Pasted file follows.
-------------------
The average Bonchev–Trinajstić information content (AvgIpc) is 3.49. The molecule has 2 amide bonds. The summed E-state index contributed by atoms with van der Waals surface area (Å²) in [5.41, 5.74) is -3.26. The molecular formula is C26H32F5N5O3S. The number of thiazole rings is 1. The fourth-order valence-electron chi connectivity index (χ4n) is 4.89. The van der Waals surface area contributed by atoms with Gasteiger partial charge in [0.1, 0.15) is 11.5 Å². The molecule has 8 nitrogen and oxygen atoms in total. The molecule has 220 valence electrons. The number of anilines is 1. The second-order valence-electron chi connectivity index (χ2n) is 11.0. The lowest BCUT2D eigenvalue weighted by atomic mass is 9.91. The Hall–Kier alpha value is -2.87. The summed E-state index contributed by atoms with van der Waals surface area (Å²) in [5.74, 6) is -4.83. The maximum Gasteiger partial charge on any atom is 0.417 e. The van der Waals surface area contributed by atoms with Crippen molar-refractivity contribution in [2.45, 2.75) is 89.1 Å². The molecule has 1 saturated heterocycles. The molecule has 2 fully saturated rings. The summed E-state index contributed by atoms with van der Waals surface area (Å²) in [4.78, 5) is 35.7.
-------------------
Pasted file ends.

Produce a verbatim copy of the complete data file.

The average Bonchev–Trinajstić information content (AvgIpc) is 3.49. The molecule has 2 amide bonds. The summed E-state index contributed by atoms with van der Waals surface area (Å²) in [5.41, 5.74) is -3.26. The molecular formula is C26H32F5N5O3S. The number of thiazole rings is 1. The fourth-order valence-electron chi connectivity index (χ4n) is 4.89. The van der Waals surface area contributed by atoms with Gasteiger partial charge in [0.1, 0.15) is 11.5 Å². The molecule has 8 nitrogen and oxygen atoms in total. The molecule has 220 valence electrons. The number of anilines is 1. The second-order valence-electron chi connectivity index (χ2n) is 11.0. The lowest BCUT2D eigenvalue weighted by atomic mass is 9.91. The Hall–Kier alpha value is -2.87. The summed E-state index contributed by atoms with van der Waals surface area (Å²) in [5.74, 6) is -4.83. The maximum Gasteiger partial charge on any atom is 0.417 e. The van der Waals surface area contributed by atoms with Crippen molar-refractivity contribution in [2.45, 2.75) is 89.1 Å². The molecule has 1 saturated heterocycles. The molecule has 2 fully saturated rings. The summed E-state index contributed by atoms with van der Waals surface area (Å²) in [4.78, 5) is 35.7.